* * * * * *

To read more posts from Fernando Gonzalez and “Jazz With An Accent” click HERE.

 


Here, There & Everywhere: The 2012 Jazz Grammy Winners

February 13, 2012

By Don Heckman

The 2012 Grammys are in, and once again there’s not much sound of surprise in the results.  Certainly nothing in the same ballpark as last year’s Best New Artist award for Esperanza Spalding.  That’s not to say that any of the wins were undeserved.  Because they all were the products of gifted artists doing their best. Nor were any of the nominees any less deserving than the winners.

Still, both the awards and the Recording Academy’s current approach to jazz raise some questioning observations.  Take, for example, the inclusion of Terri Lyne Carrington’ s The Mosaic Project in the Jazz Vocal grouping.  Doesn’t it seem inevitable that a collection of songs by such major names as Dianne Reeves, Dee Dee Bridgewater, Cassandra Wilson and, yes, Esperanza Spalding (among others) is going to have a major head start in any competition against recordings by single artists?  What chance did the other nominees – especially the unusually superlative trio of albums from Tierney Sutton, Roseanna Vitro and Karrin Allyson – have against a full line-up of such musical heavyweights?

Notice, too, some of the repetitions: multiple nominations for Randy Brecker, Fred Hersch and Sonny Rollins.  Great artists, all, but where are the nominations for the youngest generation of jazz players?  It’s worth noting that Gerald Clayton is the only nominee still in his twenties.  And Miguel Zenon is the only nominee still in his thirties.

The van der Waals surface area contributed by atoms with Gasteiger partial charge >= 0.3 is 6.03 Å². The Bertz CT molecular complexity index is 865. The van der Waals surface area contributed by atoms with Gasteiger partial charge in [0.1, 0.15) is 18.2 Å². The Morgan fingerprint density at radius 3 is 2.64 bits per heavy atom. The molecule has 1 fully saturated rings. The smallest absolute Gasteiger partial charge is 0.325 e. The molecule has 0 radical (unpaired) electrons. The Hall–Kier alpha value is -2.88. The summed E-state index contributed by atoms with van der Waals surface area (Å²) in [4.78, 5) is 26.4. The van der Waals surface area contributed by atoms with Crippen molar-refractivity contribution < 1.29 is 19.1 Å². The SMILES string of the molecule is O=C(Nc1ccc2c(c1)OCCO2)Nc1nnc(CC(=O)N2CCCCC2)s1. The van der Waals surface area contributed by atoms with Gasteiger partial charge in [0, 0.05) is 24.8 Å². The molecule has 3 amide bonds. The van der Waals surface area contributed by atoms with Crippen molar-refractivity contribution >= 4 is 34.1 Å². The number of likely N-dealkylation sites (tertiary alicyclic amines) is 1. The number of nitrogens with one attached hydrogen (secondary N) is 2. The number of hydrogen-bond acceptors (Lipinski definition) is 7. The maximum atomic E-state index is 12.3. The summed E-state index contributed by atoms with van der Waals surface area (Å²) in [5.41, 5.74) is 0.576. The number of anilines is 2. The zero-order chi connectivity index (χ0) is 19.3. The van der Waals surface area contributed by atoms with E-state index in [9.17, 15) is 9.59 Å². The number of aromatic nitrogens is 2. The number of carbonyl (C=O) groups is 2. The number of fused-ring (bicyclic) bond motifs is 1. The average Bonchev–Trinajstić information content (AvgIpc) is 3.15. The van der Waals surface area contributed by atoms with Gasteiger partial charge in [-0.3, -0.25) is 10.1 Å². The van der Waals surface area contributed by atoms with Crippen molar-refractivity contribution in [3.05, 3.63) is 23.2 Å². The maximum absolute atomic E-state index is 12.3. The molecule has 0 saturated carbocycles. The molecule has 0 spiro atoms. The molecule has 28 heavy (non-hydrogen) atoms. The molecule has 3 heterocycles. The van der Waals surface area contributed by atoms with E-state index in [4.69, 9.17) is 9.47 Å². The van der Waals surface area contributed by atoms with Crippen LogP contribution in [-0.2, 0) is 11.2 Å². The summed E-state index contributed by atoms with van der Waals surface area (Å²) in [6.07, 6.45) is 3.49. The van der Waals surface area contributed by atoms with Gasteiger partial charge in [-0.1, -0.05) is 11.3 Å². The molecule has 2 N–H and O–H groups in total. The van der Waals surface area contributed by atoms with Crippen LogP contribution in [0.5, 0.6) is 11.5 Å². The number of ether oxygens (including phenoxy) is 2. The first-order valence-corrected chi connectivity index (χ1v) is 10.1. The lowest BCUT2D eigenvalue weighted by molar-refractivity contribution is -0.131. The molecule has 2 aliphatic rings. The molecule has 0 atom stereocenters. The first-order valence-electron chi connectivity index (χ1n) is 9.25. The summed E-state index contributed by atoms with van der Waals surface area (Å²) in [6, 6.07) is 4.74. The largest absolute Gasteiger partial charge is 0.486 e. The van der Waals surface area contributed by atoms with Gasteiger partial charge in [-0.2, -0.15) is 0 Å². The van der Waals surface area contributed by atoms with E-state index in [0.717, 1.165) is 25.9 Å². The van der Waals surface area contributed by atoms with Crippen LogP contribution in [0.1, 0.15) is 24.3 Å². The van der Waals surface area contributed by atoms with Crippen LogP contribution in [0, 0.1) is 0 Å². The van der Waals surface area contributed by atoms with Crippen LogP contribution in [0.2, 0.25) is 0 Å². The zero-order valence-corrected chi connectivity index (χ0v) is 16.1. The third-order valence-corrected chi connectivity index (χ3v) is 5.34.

Add to that several aspects in this year’s awards procedures that underscore the diminishing role that jazz is playing in the Grammy overview.  Start with the reduced number of categories.  In 2011 there were six: Contemporary Jazz Album, Vocal Album, Improvised Jazz Solo, Jazz Instrumental Album (Individual or Group), Large Jazz Album and Latin Jazz Album.

This year, there are four: Best Improvised Jazz Solo, Best Jazz Vocal Album, Best Jazz Instrumental Album and Best Large Jazz Ensemble Album. Some jazz fans won’t miss the Contemporary category, despite the fact that its absence eliminates the presence of some fine, pop-oriented jazz stylists.  But the Latin Jazz omission is unforgivable, and should receive careful re-consideration in the planning for next year’s Grammys.

In the listings below, I’ve also included Best Instrumental Arrangement and Best Instrumental Composition, because, in these nominees, the emphasis is almost completely in the direction of jazz.  They could easily have had different orientations — pop, rock, electronica, classical and otherwise — given the all-inclusive nature of the descriptions “Instrumental Arrangement” and “Instrumental Composition.”